REVIEW: Satanta’s Woman by Cynthia Haseloff
Dear Ms Haseloff,
Years ago I read the DIK review at AAR for this book. I was interested and purchased it. I read it and was blown away by it. I contacted you and you were gracious enough to email with me a little about this book and others you’d written. I’ve always meant to go back and write a review for it and now’s the time.
I love books which make me want to know more about the people and times presented in them. I knew you had based this on the real raid carried out by Kiowa and Comanche warriors against settlers on the Elm Creek in Texas that took place in 1864 while most of the soldiers and young men from the area were back east fighting the Civil War. I didn’t realize you had changed the names of the main characters and assume this was to allow for a little artistic license in telling the story. It seems that the basic facts are the same. The raid was launched on the few settlers remaining in the area, some managed to fight the Indians off while others, including most of the Chastain (Carter) family, were either killed or taken captive. Adrianne and her two granddaughters reached the Kiowa camps only to be separated later on. Adrianne was eventually rescued and reunited with the older child, who had already been returned, while the younger child was most likely raised to be a Kiowa and stayed with them for her entire life. What is left to speculation is what happened during those months of captivity and this is where you tell your story. It’s often one of brutal violence and yet….it is also filled with moments of beauty, honor, humor and the confusion of a People watching their way of life disappear forever.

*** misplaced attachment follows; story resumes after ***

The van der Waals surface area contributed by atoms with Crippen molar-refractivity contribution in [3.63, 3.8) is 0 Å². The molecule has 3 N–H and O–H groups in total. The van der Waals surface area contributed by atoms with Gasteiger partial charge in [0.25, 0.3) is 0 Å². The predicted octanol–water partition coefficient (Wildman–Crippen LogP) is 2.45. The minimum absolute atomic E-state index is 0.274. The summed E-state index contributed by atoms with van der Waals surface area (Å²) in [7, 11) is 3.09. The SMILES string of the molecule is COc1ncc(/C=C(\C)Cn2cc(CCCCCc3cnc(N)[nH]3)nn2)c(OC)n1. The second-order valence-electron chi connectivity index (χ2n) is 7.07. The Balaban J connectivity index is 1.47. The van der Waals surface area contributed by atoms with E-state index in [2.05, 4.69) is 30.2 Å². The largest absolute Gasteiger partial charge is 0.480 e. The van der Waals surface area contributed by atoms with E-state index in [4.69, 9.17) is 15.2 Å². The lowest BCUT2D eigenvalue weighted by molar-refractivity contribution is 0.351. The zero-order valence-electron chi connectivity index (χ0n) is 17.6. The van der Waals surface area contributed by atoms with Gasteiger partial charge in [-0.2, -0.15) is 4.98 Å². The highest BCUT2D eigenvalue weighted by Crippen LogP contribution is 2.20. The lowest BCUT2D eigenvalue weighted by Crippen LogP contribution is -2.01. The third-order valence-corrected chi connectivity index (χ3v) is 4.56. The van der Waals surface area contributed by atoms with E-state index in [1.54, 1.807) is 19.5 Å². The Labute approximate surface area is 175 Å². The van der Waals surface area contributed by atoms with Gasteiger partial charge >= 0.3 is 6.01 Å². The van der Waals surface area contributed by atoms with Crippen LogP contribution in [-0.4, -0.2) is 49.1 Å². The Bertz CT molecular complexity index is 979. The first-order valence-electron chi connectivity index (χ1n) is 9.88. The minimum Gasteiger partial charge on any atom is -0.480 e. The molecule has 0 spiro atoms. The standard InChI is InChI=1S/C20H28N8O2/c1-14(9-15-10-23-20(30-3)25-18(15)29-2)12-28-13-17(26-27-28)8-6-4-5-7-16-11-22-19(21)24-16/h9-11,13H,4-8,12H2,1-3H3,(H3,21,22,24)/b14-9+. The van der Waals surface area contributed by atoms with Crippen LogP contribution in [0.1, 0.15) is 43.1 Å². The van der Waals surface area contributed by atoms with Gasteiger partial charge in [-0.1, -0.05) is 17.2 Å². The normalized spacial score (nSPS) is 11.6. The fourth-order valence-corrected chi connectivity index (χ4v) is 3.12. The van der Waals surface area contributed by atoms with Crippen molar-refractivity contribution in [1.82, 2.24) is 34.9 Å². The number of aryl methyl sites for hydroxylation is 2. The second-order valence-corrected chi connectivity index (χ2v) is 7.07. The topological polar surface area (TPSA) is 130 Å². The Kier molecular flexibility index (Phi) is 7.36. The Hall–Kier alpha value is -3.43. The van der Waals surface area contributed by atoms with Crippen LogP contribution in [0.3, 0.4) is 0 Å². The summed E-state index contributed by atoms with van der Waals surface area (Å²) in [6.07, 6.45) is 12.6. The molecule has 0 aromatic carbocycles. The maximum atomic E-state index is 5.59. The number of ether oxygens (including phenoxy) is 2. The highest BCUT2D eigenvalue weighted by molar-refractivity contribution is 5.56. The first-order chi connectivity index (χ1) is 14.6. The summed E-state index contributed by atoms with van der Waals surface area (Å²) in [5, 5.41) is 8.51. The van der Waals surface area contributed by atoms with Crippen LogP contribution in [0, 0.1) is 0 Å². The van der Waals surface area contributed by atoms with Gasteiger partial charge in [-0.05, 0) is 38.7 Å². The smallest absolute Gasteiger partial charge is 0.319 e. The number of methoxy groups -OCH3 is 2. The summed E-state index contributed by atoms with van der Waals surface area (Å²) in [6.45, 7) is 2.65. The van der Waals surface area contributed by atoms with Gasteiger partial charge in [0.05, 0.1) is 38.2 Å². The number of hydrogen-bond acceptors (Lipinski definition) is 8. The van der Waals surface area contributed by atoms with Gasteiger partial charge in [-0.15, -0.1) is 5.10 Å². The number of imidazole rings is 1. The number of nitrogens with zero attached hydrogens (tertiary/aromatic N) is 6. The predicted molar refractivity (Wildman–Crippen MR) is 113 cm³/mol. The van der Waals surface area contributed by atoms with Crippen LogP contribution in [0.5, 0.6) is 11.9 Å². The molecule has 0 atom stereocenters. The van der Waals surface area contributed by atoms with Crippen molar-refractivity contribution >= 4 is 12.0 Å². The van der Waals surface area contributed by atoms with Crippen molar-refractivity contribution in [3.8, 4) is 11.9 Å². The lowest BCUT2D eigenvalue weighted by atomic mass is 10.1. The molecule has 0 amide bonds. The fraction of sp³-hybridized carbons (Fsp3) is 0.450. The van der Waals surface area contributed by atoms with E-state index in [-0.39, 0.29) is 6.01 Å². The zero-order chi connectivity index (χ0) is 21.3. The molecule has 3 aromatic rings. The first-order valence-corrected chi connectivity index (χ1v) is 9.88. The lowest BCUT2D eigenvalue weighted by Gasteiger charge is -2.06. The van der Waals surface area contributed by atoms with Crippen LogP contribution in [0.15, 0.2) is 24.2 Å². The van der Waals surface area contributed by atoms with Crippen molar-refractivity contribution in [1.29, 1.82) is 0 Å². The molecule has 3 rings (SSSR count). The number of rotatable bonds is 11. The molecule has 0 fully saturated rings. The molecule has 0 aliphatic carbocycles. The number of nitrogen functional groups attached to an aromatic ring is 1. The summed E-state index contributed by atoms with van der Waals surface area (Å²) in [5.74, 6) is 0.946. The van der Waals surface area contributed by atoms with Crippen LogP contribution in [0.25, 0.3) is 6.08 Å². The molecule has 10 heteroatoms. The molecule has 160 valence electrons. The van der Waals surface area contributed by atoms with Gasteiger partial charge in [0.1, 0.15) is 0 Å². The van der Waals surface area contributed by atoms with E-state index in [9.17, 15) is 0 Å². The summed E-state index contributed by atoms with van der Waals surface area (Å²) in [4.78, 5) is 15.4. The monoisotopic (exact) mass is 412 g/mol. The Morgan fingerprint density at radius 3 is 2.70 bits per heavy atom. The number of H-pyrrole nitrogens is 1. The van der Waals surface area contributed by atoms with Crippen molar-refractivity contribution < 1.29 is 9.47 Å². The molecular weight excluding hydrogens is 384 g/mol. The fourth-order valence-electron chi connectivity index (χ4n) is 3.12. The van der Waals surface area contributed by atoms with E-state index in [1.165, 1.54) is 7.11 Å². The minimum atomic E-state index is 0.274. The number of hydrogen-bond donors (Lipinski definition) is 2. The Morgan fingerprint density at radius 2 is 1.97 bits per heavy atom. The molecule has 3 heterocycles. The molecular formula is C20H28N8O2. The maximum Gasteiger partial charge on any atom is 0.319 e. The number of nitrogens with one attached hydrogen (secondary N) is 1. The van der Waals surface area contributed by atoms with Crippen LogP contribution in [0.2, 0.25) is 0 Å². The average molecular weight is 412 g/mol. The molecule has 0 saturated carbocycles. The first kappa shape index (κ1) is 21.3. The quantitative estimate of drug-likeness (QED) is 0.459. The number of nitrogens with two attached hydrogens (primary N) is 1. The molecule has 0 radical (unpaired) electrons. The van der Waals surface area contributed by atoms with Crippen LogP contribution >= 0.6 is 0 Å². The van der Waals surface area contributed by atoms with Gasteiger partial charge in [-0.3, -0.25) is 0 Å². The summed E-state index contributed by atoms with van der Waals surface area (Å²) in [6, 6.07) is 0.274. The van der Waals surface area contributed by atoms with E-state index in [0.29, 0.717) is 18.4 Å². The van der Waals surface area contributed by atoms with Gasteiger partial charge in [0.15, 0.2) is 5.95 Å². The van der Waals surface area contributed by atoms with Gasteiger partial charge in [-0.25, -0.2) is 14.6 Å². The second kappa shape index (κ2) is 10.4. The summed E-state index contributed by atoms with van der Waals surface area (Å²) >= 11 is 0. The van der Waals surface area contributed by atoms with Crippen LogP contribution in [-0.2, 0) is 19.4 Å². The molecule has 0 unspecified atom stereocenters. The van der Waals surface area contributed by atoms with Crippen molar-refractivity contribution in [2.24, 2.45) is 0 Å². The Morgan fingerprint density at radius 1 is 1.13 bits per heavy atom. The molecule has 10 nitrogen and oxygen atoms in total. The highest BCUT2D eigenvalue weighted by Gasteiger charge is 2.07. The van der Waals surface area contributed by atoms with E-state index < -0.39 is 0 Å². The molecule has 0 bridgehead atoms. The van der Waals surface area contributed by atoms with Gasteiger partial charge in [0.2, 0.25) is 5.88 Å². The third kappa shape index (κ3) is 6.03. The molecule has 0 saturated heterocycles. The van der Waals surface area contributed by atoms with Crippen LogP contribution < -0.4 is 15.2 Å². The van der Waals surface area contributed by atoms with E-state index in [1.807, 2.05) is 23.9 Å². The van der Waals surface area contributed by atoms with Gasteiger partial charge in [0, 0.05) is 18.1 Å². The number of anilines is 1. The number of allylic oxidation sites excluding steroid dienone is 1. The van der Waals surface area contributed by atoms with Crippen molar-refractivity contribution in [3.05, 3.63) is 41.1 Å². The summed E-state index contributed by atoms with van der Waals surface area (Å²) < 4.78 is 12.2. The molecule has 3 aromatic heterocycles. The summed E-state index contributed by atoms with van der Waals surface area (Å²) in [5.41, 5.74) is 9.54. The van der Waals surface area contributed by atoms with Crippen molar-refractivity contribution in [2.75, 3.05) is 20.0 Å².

The book is written with beautiful, spare prose. The opening sequences are riveting. I can feel the settlers’ panic as they whip their lathered horses for one more burst of speed to reach safety as 300 screaming Kiowas and Comanches bear down on them. You don’t have to spell out the horror they know awaits them if they don’t make it. Your selective use of descriptions fills us in on what did happen to those who didn’t make it without going into too graphic detail. Though some readers with squeamish stomachs might want to skim parts of the story. Your attention to historical detail is, as always, impeccable. And you manage to convey the facts about daily living on the frontier as well as in a Kiowa camp beautifully. You also have a gift for showing both the white and Indian points of view.
Since the book is more historical fiction than romance, I was prepared for the bittersweet ending the first time I read it. The second and third times, I knew what would happen, who would die, how characters would be changed. Even though I knew all this, I was still drawn back into the story, still didn’t want parts to end, still cried when certain things happened. It’s a wonderful book and well worth sitting down to savor.